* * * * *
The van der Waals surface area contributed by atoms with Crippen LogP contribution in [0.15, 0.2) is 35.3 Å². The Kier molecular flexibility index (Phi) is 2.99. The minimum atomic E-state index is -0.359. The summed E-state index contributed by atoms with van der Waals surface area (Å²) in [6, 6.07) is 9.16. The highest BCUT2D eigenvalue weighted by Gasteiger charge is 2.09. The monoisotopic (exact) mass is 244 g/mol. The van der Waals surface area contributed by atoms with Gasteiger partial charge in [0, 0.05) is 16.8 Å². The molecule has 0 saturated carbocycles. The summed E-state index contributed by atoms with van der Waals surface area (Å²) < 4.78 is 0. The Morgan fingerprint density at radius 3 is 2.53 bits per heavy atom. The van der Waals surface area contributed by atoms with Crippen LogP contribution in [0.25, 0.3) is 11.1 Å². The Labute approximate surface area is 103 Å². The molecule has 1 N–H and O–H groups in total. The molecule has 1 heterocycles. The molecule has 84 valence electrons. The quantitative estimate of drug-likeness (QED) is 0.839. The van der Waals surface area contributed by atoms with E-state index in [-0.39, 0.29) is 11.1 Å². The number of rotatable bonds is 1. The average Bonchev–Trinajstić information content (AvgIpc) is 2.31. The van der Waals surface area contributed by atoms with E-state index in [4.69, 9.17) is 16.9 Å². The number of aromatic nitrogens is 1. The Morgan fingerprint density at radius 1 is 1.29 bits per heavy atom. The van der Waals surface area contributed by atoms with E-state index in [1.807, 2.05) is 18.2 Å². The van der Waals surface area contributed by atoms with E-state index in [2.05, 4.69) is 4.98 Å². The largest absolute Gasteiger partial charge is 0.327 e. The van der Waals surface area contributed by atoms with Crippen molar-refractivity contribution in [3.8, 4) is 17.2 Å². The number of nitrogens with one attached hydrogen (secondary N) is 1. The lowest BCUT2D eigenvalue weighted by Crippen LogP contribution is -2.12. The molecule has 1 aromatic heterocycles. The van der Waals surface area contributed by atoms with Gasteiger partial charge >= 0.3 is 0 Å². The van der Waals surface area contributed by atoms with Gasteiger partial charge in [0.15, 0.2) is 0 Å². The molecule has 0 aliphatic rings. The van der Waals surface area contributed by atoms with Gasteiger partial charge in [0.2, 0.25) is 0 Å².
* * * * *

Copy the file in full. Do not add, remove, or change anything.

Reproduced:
The van der Waals surface area contributed by atoms with Crippen LogP contribution in [0.15, 0.2) is 35.3 Å². The Kier molecular flexibility index (Phi) is 2.99. The minimum atomic E-state index is -0.359. The summed E-state index contributed by atoms with van der Waals surface area (Å²) in [6, 6.07) is 9.16. The highest BCUT2D eigenvalue weighted by Gasteiger charge is 2.09. The monoisotopic (exact) mass is 244 g/mol. The van der Waals surface area contributed by atoms with Gasteiger partial charge in [0, 0.05) is 16.8 Å². The molecule has 0 saturated carbocycles. The summed E-state index contributed by atoms with van der Waals surface area (Å²) < 4.78 is 0. The Morgan fingerprint density at radius 3 is 2.53 bits per heavy atom. The van der Waals surface area contributed by atoms with Crippen LogP contribution in [0.25, 0.3) is 11.1 Å². The Labute approximate surface area is 103 Å². The molecule has 1 N–H and O–H groups in total. The molecule has 1 heterocycles. The molecule has 84 valence electrons. The quantitative estimate of drug-likeness (QED) is 0.839. The van der Waals surface area contributed by atoms with E-state index in [-0.39, 0.29) is 11.1 Å². The number of rotatable bonds is 1. The average Bonchev–Trinajstić information content (AvgIpc) is 2.31. The van der Waals surface area contributed by atoms with E-state index in [4.69, 9.17) is 16.9 Å². The number of aromatic nitrogens is 1. The Morgan fingerprint density at radius 1 is 1.29 bits per heavy atom. The van der Waals surface area contributed by atoms with E-state index in [1.807, 2.05) is 18.2 Å². The van der Waals surface area contributed by atoms with E-state index in [2.05, 4.69) is 4.98 Å². The largest absolute Gasteiger partial charge is 0.327 e. The van der Waals surface area contributed by atoms with Crippen molar-refractivity contribution in [3.8, 4) is 17.2 Å². The number of nitrogens with one attached hydrogen (secondary N) is 1. The lowest BCUT2D eigenvalue weighted by Crippen LogP contribution is -2.12. The molecule has 1 aromatic heterocycles. The van der Waals surface area contributed by atoms with Gasteiger partial charge >= 0.3 is 0 Å². The van der Waals surface area contributed by atoms with Gasteiger partial charge in [0.15, 0.2) is 0 Å². The molecule has 0 aliphatic rings. The van der Waals surface area contributed by atoms with Gasteiger partial charge in [0.2, 0.25) is 0 Å².